I am a first generation American. My parents came here and moved to Allentown, Pennsylvania to take advantage of the manufacturing jobs that were available. When those jobs largely disappeared, we as a family experienced what it means not to have health insurance, to deal with the brunt of uncovered medical costs. My mother has diabetes. When I was in high school, I saw firsthand her struggles to afford her insulin. This experience helped me realized there is more to being a doctor than taking good care of your patients, that you cannot exist in a vacuum. You have to deal with the real-world issues that people face, and that has informed my career.
My clinical interest is in cardiology and my research interests center around the costs of care and their impact on access to care. For example, once a person has a heart attack, they need to take certain drugs to reduce their risk of having a second cardiac event. For years, we had one drug, a blood thinner, that worked pretty well. That drug is now generic and quite inexpensive. But in recent years, next generation drugs have come onto the market. They have been shown to be more effective in clinical trials–but they are also expensive.
When I talk to patients about which drug is best for them, I have to bear in mind the cost issue. It might be better to take the older drug that you can afford than the newer one that you cannot. And there is evidence that patients often don’t fill a prescription for a drug they cannot afford, even when they really need it. Copays today are much higher, which affects adherence, which affects outcomes–and that’s a problem. The impact is worse for people with low socioeconomic status, so that we risk creating or exacerbating health care disparities with potentially better drugs. It’s a terrible feeling to write a prescription for a necessary medication, and then worry that the patient will not fill it if they can’t afford it.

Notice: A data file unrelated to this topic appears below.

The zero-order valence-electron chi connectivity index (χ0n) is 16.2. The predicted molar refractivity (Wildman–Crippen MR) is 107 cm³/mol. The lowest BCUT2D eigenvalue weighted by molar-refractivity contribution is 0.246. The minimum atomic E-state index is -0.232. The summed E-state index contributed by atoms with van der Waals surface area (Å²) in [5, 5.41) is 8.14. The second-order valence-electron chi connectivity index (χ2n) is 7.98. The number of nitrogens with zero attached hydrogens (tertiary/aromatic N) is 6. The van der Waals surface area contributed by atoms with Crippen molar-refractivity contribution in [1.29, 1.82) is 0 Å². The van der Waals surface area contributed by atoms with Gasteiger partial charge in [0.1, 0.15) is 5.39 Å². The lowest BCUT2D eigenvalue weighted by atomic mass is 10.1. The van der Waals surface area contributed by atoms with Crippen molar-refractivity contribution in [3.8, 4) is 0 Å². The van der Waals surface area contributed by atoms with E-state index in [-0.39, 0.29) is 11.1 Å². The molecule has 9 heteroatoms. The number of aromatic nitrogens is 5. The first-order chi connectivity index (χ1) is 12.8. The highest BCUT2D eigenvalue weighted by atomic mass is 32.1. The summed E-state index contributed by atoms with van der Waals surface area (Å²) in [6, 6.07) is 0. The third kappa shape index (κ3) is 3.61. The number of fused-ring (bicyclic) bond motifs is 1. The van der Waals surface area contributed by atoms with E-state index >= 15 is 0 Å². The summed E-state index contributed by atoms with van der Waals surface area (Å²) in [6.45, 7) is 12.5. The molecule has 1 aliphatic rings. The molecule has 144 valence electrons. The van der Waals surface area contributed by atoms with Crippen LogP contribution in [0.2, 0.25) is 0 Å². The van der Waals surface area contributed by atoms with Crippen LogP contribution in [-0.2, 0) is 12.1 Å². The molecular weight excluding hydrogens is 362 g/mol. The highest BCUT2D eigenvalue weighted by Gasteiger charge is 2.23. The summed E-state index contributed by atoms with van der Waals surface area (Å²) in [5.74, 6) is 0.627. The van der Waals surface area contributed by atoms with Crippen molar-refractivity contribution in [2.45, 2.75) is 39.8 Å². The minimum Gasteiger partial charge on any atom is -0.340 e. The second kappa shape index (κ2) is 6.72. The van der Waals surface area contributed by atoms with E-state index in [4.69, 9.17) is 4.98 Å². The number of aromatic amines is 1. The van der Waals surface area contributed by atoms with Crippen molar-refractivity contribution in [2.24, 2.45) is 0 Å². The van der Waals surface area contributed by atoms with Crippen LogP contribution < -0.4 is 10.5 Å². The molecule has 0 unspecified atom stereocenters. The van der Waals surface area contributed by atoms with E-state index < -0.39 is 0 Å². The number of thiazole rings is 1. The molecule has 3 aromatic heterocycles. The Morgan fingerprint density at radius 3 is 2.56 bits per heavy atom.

How do you talk about these issues with patients? It’s not that easy. There’s a very significant lack of transparency at the point when care is actually delivered. We are often as much in the dark as the patient about what a specific person will pay for a treatment or what they can afford. I don’t want to profile people or make treatment recommendations based on assumptions about what I think they can pay. It’s not the drug price that matters to patients, but what they have to pay.
Today, a lot of people have insurance plans with really high deductibles. They often don’t understand the limitations of their coverage until the bills arrive. Both patients and their doctors need better information up front, so we can have these conversations and make better decisions, based on the best treatment option and what the patient can afford.
I’ve lived and breathed public health all my life. My father is a primary care physician who worked with the Indian Health Service, first in rural New Mexico and then in Northern Michigan. My mother is a nurse who has worked in almost every setting – from hospitals, schools, to homes. Our dinner conversations were filled with their experiences on the frontline. As a kid I heard over and over again how people like my parents were limited by our healthcare system to serve patients who were struggling the most. I wanted to help change that system.